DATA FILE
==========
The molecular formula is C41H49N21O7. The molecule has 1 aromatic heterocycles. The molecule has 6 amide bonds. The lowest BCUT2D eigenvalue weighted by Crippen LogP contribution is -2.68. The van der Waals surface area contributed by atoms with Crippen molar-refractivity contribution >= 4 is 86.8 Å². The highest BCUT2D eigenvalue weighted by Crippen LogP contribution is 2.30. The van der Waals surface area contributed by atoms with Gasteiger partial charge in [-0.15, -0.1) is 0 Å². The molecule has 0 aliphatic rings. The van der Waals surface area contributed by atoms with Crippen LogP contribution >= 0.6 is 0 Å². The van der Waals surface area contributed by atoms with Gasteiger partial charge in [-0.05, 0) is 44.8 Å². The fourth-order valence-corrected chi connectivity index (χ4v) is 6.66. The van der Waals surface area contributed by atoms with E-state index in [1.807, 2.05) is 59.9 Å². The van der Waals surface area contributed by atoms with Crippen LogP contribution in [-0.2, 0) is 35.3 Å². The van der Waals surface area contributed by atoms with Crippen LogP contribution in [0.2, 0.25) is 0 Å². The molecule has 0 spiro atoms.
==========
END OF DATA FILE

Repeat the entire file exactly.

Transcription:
The molecular formula is C41H49N21O7. The molecule has 1 aromatic heterocycles. The molecule has 6 amide bonds. The lowest BCUT2D eigenvalue weighted by Crippen LogP contribution is -2.68. The van der Waals surface area contributed by atoms with Crippen molar-refractivity contribution >= 4 is 86.8 Å². The highest BCUT2D eigenvalue weighted by Crippen LogP contribution is 2.30. The van der Waals surface area contributed by atoms with Gasteiger partial charge in [-0.15, -0.1) is 0 Å². The molecule has 0 aliphatic rings. The van der Waals surface area contributed by atoms with Crippen LogP contribution >= 0.6 is 0 Å². The van der Waals surface area contributed by atoms with Gasteiger partial charge in [-0.05, 0) is 44.8 Å². The fourth-order valence-corrected chi connectivity index (χ4v) is 6.66. The van der Waals surface area contributed by atoms with E-state index in [1.807, 2.05) is 59.9 Å². The van der Waals surface area contributed by atoms with Crippen LogP contribution in [-0.2, 0) is 35.3 Å². The van der Waals surface area contributed by atoms with Crippen LogP contribution in [0.2, 0.25) is 0 Å². The molecule has 0 spiro atoms.